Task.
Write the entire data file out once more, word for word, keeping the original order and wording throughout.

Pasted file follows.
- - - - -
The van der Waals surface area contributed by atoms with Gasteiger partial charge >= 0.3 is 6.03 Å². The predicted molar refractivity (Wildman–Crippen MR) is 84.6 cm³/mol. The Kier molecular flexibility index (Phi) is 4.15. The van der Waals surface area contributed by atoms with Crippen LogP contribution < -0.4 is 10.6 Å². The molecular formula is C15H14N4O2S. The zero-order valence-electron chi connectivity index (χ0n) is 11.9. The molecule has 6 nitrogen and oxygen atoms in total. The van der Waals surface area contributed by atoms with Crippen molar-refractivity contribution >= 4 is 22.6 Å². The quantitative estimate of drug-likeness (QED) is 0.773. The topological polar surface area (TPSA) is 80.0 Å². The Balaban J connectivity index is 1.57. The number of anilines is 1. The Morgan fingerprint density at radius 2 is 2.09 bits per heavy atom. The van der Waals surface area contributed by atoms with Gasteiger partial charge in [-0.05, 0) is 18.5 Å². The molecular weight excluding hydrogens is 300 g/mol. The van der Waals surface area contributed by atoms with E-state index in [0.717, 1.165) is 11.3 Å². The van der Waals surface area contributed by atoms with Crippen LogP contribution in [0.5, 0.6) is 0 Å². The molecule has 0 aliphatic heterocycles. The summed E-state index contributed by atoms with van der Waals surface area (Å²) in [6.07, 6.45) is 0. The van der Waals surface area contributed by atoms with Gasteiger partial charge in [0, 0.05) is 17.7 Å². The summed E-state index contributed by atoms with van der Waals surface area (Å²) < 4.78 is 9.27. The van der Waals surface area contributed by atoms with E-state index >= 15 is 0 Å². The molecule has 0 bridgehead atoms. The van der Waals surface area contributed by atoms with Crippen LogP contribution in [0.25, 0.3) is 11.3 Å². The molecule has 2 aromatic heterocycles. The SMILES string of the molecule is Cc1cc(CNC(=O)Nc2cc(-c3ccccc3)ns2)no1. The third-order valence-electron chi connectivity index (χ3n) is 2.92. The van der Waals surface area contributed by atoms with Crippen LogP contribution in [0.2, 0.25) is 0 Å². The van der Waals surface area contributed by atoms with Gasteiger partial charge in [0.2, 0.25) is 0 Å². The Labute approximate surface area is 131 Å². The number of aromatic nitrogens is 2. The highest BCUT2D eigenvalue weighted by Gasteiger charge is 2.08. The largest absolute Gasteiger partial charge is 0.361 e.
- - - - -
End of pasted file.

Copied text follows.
The van der Waals surface area contributed by atoms with Gasteiger partial charge >= 0.3 is 6.03 Å². The predicted molar refractivity (Wildman–Crippen MR) is 84.6 cm³/mol. The Kier molecular flexibility index (Phi) is 4.15. The van der Waals surface area contributed by atoms with Crippen LogP contribution < -0.4 is 10.6 Å². The molecular formula is C15H14N4O2S. The zero-order valence-electron chi connectivity index (χ0n) is 11.9. The molecule has 6 nitrogen and oxygen atoms in total. The van der Waals surface area contributed by atoms with Crippen molar-refractivity contribution >= 4 is 22.6 Å². The quantitative estimate of drug-likeness (QED) is 0.773. The topological polar surface area (TPSA) is 80.0 Å². The Balaban J connectivity index is 1.57. The number of anilines is 1. The Morgan fingerprint density at radius 2 is 2.09 bits per heavy atom. The van der Waals surface area contributed by atoms with Gasteiger partial charge in [-0.05, 0) is 18.5 Å². The molecular weight excluding hydrogens is 300 g/mol. The van der Waals surface area contributed by atoms with E-state index in [0.717, 1.165) is 11.3 Å². The van der Waals surface area contributed by atoms with Crippen LogP contribution in [0.5, 0.6) is 0 Å². The molecule has 0 aliphatic heterocycles. The summed E-state index contributed by atoms with van der Waals surface area (Å²) in [6.07, 6.45) is 0. The van der Waals surface area contributed by atoms with Gasteiger partial charge in [0, 0.05) is 17.7 Å². The summed E-state index contributed by atoms with van der Waals surface area (Å²) < 4.78 is 9.27. The van der Waals surface area contributed by atoms with E-state index >= 15 is 0 Å². The molecule has 0 bridgehead atoms. The van der Waals surface area contributed by atoms with Crippen LogP contribution in [0.25, 0.3) is 11.3 Å². The molecule has 2 aromatic heterocycles. The SMILES string of the molecule is Cc1cc(CNC(=O)Nc2cc(-c3ccccc3)ns2)no1. The third-order valence-electron chi connectivity index (χ3n) is 2.92. The van der Waals surface area contributed by atoms with Crippen LogP contribution in [0.2, 0.25) is 0 Å². The van der Waals surface area contributed by atoms with Gasteiger partial charge in [0.2, 0.25) is 0 Å². The Labute approximate surface area is 131 Å². The number of aromatic nitrogens is 2. The highest BCUT2D eigenvalue weighted by Gasteiger charge is 2.08. The largest absolute Gasteiger partial charge is 0.361 e.